Just as electric vehicles (EVs) and hybrids were starting to gain traction, a new agreement is formed by three major Japanese automakers along with leading petroleum and financial institutions to accelerate the use of hydrogen infrastructure all across Japan.
Toyota Motor Corporation, Nissan Motor Co., Ltd., and Honda Motor Co., Ltd. along with JXTG Nippon Oil & Energy Corporation, Idemitsu Kosan Co., Ltd., Iwatani Corporation, Tokyo Gas Co., Ltd., Toho Gas Co., Ltd., Air Liquide Japan Ltd., Toyota Tsusho Corporation and the Development Bank of Japan Inc. are set to form a new company early 2018 with the ‘focus on full-fledged development of hydrogen recharging station network in Japan.’
What began as initial discussions in May 2017 between 11 companies is now a full-blown initiative aimed at fast-tracking Japan’s hydrogen strategy based on the government’s ‘Strategic Road Map for Hydrogen and Fuel Cells’.
Using a 10-year plan, the new company aims to strengthen collaboration among infrastructure developers, automakers, and financial institutions in order to simultaneously accelerate and scale up Japan's deployment of hydrogen refueling station (HRS) and fuel cell vehicles (FCVs).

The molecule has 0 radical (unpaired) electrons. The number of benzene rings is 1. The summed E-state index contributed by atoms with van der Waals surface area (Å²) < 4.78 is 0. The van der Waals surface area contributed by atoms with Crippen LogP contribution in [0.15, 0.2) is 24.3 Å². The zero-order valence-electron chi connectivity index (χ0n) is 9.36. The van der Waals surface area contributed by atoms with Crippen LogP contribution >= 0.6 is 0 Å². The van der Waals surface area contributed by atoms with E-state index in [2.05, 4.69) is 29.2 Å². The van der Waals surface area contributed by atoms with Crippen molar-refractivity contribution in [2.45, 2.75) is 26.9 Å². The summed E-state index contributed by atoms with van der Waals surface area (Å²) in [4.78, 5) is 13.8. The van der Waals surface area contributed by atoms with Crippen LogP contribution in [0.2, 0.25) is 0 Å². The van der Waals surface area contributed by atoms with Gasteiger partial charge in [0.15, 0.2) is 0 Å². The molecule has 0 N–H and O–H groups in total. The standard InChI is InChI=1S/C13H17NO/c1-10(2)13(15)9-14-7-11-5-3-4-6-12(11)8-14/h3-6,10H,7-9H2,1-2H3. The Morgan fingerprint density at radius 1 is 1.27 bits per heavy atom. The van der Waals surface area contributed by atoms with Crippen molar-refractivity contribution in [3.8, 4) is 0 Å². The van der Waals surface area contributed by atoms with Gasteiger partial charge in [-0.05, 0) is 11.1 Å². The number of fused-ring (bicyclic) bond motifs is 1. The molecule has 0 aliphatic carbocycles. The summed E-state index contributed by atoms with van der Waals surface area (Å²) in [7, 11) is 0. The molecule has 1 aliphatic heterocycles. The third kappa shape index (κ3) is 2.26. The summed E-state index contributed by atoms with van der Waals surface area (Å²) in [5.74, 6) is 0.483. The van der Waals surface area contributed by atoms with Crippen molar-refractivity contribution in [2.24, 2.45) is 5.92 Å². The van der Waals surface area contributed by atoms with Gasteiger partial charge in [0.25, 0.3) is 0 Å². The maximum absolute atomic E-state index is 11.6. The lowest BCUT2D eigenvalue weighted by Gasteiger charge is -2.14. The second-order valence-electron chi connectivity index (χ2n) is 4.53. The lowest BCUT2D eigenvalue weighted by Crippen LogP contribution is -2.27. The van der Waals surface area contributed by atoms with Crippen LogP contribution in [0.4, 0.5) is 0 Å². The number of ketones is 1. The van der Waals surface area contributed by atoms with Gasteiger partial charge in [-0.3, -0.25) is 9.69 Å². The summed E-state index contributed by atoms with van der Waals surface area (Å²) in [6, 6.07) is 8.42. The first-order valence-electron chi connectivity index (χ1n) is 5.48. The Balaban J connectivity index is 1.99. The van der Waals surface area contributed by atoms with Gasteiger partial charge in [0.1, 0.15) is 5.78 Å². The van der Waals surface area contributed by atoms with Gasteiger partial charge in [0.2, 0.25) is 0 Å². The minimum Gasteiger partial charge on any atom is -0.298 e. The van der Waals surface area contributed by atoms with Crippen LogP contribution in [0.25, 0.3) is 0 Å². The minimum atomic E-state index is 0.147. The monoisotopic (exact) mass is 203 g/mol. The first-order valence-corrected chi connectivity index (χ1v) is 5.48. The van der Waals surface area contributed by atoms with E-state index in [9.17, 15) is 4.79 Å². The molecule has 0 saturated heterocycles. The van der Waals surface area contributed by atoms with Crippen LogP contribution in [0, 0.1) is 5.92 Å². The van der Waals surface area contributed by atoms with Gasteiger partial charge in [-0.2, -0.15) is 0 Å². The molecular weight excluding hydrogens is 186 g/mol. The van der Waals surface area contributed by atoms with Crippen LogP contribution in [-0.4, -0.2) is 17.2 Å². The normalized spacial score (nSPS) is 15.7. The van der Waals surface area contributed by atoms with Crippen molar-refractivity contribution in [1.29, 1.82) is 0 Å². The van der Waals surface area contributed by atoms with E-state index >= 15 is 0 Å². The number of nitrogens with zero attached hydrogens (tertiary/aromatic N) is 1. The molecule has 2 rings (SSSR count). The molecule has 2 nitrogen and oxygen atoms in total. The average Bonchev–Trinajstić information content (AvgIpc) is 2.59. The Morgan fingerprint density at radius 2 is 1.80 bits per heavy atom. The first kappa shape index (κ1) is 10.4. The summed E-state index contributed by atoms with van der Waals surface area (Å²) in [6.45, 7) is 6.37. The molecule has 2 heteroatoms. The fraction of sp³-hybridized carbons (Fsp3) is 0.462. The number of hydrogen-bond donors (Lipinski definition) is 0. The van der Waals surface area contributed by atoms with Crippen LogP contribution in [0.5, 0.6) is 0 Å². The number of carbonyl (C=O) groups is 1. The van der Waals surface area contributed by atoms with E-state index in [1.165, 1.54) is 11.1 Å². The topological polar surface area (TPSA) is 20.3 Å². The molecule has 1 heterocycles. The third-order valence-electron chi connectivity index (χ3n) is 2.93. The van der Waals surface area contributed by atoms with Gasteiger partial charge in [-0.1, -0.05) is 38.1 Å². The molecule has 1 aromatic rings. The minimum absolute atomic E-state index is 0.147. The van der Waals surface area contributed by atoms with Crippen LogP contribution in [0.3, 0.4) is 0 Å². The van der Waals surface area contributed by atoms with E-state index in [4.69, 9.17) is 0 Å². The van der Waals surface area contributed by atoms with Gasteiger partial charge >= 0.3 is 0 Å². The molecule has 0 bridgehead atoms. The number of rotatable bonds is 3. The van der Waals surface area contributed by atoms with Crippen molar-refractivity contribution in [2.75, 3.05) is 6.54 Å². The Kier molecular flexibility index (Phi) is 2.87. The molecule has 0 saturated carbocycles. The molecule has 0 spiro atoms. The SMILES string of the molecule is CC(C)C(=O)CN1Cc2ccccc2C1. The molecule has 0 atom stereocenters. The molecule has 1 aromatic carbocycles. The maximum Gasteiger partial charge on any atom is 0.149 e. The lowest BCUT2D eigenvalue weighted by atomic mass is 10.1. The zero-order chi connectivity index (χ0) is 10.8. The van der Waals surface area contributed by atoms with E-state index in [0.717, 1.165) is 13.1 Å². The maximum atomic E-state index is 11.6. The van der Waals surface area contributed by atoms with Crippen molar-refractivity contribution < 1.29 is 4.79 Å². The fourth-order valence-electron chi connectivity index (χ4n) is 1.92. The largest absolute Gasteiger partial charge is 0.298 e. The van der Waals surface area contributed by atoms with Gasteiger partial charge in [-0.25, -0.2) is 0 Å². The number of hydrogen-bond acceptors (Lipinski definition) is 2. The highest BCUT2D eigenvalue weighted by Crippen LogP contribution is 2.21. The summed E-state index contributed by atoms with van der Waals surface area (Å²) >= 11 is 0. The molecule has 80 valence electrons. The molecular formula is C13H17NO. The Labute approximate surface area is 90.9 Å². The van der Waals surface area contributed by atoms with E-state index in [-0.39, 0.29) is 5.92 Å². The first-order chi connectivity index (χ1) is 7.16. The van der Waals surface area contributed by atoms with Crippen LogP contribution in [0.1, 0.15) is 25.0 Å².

Phase 1 of the project involves construction of 80 new HRSs with the end goal of having 160 in order to serve 40,000 FCVs by 2020.
Roles of each member of the new company has been clearly outlined:
- Infrastructure developers will invest in and construct hydrogen recharging stations, and operate them, on behalf of the new company;
- Automakers will contribute financially to the operations of the new company in order to efficiently deploy hydrogen recharging stations, improve convenience for users, and boost public awareness, while also striving for higher penetration of fuel cell vehicles during Phase 1;
- Financial institutions will partially cover HRS deployment costs through investments. By providing the funds necessary until the HRS business becomes commercially sustainable, financial institutions will help reduce the financial burden borne by infrastructure developers during Phase 1 and will help attract new participants.